qml.execute

execute(tapes, device, gradient_fn, interface='autograd', mode='best', gradient_kwargs=None, cache=True, cachesize=10000, max_diff=2, override_shots=False)[source]

Execute a batch of tapes on a device in an autodifferentiable-compatible manner.

Parameters
  • tapes (Sequence[QuantumTape]) – batch of tapes to execute

  • device (Device) – Device to use to execute the batch of tapes. If the device does not provide a batch_execute method, by default the tapes will be executed in serial.

  • gradient_fn (None or callable) – The gradient transform function to use for backward passes. If “device”, the device will be queried directly for the gradient (if supported).

  • interface (str) – The interface that will be used for classical autodifferentiation. This affects the types of parameters that can exist on the input tapes. Available options include autograd, torch, tf, and jax.

  • mode (str) – Whether the gradients should be computed on the forward pass (forward) or the backward pass (backward). Only applies if the device is queried for the gradient; gradient transform functions available in qml.gradients are only supported on the backward pass.

  • gradient_kwargs (dict) – dictionary of keyword arguments to pass when determining the gradients of tapes

  • cache (bool) – Whether to cache evaluations. This can result in a significant reduction in quantum evaluations during gradient computations.

  • cachesize (int) – the size of the cache

  • max_diff (int) – If gradient_fn is a gradient transform, this option specifies the maximum number of derivatives to support. Increasing this value allows for higher order derivatives to be extracted, at the cost of additional (classical) computational overhead during the backwards pass.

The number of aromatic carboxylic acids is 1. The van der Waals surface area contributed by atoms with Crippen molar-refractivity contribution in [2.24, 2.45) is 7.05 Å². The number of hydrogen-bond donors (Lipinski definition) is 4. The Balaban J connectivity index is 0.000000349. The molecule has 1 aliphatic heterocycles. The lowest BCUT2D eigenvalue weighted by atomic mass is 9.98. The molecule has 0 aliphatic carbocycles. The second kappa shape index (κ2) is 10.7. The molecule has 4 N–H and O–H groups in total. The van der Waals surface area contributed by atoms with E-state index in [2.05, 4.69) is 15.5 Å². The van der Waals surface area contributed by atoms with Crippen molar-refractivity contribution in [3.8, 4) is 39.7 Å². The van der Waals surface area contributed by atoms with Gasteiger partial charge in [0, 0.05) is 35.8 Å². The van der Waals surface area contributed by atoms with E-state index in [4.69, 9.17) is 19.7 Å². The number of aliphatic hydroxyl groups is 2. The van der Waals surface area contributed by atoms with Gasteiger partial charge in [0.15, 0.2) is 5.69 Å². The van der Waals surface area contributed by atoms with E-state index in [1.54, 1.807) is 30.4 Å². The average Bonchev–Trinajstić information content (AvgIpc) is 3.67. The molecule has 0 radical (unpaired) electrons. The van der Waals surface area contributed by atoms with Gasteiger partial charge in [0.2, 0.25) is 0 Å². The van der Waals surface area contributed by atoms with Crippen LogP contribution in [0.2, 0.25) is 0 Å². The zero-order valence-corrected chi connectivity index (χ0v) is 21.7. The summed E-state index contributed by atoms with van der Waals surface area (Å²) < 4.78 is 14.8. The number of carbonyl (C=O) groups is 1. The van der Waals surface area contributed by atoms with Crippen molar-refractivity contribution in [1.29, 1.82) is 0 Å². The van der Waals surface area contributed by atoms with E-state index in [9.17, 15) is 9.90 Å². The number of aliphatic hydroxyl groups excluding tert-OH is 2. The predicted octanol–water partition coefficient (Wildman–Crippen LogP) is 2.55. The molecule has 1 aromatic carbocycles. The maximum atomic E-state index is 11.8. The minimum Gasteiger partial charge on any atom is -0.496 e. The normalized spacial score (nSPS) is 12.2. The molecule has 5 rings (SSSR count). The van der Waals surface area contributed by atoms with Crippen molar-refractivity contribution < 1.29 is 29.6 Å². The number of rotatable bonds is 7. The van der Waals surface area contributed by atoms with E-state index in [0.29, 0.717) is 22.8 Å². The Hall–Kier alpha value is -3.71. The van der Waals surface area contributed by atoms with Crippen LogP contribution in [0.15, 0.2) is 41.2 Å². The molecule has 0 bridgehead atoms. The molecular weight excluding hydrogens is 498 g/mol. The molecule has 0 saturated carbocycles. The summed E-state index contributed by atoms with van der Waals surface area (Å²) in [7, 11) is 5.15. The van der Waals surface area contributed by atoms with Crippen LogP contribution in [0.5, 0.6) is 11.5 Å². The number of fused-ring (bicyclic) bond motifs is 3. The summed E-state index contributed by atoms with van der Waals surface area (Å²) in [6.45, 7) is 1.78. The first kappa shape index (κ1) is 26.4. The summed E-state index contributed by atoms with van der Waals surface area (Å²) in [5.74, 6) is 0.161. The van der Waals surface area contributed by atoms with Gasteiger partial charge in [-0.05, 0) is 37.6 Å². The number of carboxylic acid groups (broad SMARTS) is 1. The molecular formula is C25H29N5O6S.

Returns

A nested list of tape results. Each element in the returned list corresponds in order to the provided tapes.

Return type

list[list[float]]

Example

Consider the following cost function:

dev = qml.device("lightning.qubit", wires=2)

def cost_fn(params, x):
    with qml.tape.JacobianTape() as tape1:
        qml.RX(params[0], wires=0)
        qml.RY(params[1], wires=0)
        qml.expval(qml.PauliZ(0))

    with qml.tape.JacobianTape() as tape2:
        qml.RX(params[2], wires=0)
        qml.RY(x[0], wires=1)
        qml.CNOT(wires=[0, 1])
        qml.probs(wires=0)

    tapes = [tape1, tape2]

    # execute both tapes in a batch on the given device
    res = execute(tapes, dev, qml.gradients.param_shift)

    return res[0][0] + res[1][0, 0] - res[1][0, 1]

In this cost function, two independent quantum tapes are being constructed; one returning an expectation value, the other probabilities. We then batch execute the two tapes, and reduce the results to obtain a scalar.

Let’s execute this cost function while tracking the gradient:

>>> params = np.array([0.1, 0.2, 0.3], requires_grad=True)
>>> x = np.array([0.5], requires_grad=True)
>>> cost_fn(params, x)
1.9305068163274222

Since the execute function is differentiable, we can also compute the gradient:

>>> qml.grad(cost_fn)(params, x)
(array([-0.0978434 , -0.19767681, -0.29552021]), array([5.37764278e-17]))

Finally, we can also compute any nth-order derivative. Let’s compute the Jacobian of the gradient (that is, the Hessian):

>>> x.requires_grad = False
>>> qml.jacobian(qml.grad(cost_fn))(params, x)
array([[-0.97517033,  0.01983384,  0.        ],
       [ 0.01983384, -0.97517033,  0.        ],
       [ 0.        ,  0.        , -0.95533649]])